Brazil’s Bolsa Familia Programme has important implications for enhancing decent work
Brasilia, 16 November- Brazil’s Bolsa Familia Programme (PBF), a conditional cash transfer (CCT) programme aiming to provide minimum income guarantee and social protection for poor families while improving children’s access to education and health, has important implications for promoting decent work, as it has successfully extended social protection and enhanced income security among the working age population living in poverty.
“Assessment of the Implications of the Bolsa Familia Programme for the Decent Work Agenda” , a working paper published by the International Policy Centre for Inclusive Growth of the United Nations Development Programme (IPC-IG) outlines the evolution of the Brazilian social protection system with a focus on the PBF, and analyses the impacts of the programme on the Brazilian labour market performance. It concludes that the PBF has important implications for the Decent Work Agenda, defined by the International Labour Organization (ILO) as “productive work under conditions of freedom, equity, security and dignity, in which rights are protected and adequate remuneration and social coverage are provided”. ILO’s four pillars of decent work are “employment, rights atwork, social dialogue and social protection”, out of which the obvious link to the PBF is the fourth pillar of social protection.
Bolsa Familia: An Overview
The PBF was created in 2003 and has grown to cover approximately 25% of the population, with an expenditure of 13 billion Brazilian Reals (0.38 of GDP) in 2010. Its aims are to alleviate poverty in the short-term and break the transmission of poverty from one generation to the next in the long-run. The conditionalities which come with the programme are in educational enrollment, health and nutritional check-ups, with the goal of accumulating human capital among beneficiaries, enabling generations to use this human capital (e.g. improved education) as an “exit door” out of long-lasting poverty. The implementation of the program, as well as ensuring that families fulfill their conditionalities, is shared between the federal and sub-national levels of government.
Although the programme aims to provide exit doors through the accumulation of human capital, many fear that the stable cash transfer income may act as a “poverty trap”, making beneficiaries dependent on the programme and discouraging them from seeking “less precarious work”, thus decreasing their chances of breaking out of poverty. However, results have shown an improved accumulation of human capital, as 39.4% of children are more well nourished among beneficiaries than none beneficiaries. Also there is a heightened school attendance rate among beneficiaries (4.4 percent) as well as a 16 percent fall in inequality between 1999 and 2009.
Implications of the PBF on the Labour Market
The relationship between the PBF and changes in the labour market are complex, with the general neo-classical model of labour supply implying that cash transfers decrease the number of hours worked by adults, and the increase in income allows for more leisure time. However there may also be other explanations for this, as in many cases the free time provided for adults is spent on taking children to school and to health check-ups to fulfill the programme’s conditionalities, and are not spent in leisure. CCT’s have a positive impact on reducing child labour, as although child labour provision has not decreased considerably, children of beneficiaries work 3 hours less than non-beneficiaries due to the compulsory school enrollment conditionality.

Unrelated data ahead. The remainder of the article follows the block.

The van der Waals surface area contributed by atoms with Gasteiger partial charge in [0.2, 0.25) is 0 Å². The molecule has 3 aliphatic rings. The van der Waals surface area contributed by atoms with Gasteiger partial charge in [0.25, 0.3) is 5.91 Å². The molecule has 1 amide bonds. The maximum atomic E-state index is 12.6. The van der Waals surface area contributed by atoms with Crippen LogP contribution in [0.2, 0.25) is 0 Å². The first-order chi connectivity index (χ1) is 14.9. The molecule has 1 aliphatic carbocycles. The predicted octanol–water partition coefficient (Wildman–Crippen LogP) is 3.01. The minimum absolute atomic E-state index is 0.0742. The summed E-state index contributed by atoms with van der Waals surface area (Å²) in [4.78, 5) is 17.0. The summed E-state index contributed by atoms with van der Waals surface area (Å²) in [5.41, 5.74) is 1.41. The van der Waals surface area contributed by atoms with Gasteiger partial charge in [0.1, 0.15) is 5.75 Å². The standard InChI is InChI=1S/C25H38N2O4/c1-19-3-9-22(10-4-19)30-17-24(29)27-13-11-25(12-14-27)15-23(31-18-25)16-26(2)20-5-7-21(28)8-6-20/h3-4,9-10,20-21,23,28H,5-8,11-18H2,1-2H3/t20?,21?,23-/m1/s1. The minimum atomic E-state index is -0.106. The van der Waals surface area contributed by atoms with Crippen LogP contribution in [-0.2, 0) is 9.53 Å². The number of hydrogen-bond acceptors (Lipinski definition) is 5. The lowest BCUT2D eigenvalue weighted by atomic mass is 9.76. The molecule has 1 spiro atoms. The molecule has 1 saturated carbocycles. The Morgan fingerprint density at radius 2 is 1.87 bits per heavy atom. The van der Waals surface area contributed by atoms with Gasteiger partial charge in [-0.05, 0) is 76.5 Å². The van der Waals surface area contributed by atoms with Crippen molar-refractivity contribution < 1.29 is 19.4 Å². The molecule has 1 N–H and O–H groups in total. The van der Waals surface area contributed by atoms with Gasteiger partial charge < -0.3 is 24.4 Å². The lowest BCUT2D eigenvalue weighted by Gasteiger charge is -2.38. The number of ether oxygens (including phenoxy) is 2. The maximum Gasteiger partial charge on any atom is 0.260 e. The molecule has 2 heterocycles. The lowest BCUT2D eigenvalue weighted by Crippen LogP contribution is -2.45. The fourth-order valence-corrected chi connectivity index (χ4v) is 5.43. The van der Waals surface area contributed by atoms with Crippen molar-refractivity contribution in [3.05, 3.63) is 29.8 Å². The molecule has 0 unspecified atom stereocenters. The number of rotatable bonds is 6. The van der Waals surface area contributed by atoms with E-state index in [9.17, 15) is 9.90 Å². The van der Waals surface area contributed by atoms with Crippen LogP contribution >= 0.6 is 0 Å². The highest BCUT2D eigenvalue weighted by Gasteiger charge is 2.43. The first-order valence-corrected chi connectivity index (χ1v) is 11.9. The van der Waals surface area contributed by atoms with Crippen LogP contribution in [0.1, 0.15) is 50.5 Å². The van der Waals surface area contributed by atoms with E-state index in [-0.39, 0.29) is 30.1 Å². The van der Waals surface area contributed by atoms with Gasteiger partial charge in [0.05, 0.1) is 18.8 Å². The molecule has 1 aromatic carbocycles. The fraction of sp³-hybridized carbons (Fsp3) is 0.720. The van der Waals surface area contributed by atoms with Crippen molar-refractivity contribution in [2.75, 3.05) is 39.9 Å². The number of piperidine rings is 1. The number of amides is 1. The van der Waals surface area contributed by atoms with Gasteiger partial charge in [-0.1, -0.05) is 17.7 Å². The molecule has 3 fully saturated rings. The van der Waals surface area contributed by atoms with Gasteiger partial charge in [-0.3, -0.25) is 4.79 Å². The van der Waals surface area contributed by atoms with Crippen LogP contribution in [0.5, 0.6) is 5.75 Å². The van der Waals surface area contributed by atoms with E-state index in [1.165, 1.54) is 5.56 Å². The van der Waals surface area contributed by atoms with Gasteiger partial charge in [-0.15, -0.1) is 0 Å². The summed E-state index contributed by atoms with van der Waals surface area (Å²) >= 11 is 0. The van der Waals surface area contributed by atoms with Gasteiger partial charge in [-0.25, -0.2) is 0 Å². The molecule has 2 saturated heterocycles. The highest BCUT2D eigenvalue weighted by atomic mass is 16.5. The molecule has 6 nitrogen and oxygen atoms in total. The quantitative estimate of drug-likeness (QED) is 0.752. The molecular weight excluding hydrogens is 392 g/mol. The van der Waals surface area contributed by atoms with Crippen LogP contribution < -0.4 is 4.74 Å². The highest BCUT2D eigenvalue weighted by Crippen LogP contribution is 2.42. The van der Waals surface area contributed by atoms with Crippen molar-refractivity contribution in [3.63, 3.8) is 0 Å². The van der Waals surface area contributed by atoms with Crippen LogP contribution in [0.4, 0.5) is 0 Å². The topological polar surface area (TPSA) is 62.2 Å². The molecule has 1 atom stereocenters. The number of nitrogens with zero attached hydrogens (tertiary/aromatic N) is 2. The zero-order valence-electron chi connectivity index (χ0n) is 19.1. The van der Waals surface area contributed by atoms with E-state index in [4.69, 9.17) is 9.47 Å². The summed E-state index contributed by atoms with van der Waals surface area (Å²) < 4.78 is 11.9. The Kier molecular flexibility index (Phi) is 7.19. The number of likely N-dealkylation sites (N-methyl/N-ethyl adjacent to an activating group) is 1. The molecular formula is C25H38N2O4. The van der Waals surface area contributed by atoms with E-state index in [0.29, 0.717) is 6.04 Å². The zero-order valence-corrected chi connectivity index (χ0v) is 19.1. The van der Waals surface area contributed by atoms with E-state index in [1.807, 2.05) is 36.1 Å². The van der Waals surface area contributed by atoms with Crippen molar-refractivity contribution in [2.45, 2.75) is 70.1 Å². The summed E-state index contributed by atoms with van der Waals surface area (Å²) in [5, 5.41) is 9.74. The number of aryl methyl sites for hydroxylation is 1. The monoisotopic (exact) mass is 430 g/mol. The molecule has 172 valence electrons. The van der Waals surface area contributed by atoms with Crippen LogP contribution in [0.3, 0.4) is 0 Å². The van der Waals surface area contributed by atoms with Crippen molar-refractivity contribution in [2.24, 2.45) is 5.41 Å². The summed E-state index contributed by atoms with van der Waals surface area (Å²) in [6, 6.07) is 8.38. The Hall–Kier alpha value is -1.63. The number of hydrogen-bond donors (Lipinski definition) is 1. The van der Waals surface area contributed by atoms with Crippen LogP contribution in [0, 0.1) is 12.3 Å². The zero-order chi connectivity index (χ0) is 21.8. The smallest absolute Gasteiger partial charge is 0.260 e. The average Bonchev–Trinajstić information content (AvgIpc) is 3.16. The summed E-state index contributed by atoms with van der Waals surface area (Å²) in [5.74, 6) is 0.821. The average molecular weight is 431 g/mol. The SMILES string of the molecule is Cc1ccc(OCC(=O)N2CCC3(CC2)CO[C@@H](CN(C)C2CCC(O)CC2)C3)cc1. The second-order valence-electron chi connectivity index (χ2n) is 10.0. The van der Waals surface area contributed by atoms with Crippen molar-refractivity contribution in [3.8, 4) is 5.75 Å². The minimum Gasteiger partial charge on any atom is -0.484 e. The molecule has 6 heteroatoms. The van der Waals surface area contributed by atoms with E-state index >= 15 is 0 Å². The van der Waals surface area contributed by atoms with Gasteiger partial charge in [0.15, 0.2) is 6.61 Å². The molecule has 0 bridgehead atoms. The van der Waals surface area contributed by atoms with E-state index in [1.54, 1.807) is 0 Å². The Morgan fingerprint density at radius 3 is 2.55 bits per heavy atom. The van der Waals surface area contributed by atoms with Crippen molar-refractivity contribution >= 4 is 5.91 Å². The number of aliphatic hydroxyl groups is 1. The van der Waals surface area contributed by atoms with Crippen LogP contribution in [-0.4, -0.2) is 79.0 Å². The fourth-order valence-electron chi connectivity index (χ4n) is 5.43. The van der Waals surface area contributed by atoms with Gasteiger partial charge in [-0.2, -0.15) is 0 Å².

Even though cash transfers increase social security and provide poor families with a minimum income allowance, the paper suggests that the impact of CCTs on labour supply “show no significant rise in the areas predicted by the standard microeconomic model”. This may be because beneficiaries usually are very poor and cannot afford to spend their income on leisure activities, or because families may believe the transfers to be “temporary” and are not willingly decrease the adult labour supply.
The programme has been a success in targeting beneficiaries in the poorer regions of the country. Brazil has wide regional disparities with the north-eastern and northern regions historically being severely impoverished and with the lowest levels of socio-economic development. After the creation of the BFP there has been an important decrease in the number of people living below the poverty line in all Brazilian macro-regions.
Thus the paper concludes that Brazil’s PBF has important implications for decent work, as it helps to alleviate poverty among the working population. The programme successfully decreases the number of hours children spend working, and increases school enrollment. Also its implementation has been widespread, as the programme has successfully covered the poorest households of the northen regions, holding 50.7% of the total number of beneficiaries in 2008. Furthermore the PBF does not appear to jeopardize adults’ performance in the labour market. The observed fall in adult labour force participation means that the poorest participants are given the chance, without losing income, to refuse the worst forms of labour such as dangerous work, forced labour and child labour.
By: Jenny Maukola, IPC-IG
Read the full Working Paper #85: Assessment of the Implications of the Bolsa Familia Programme for the Decent Work Agenda
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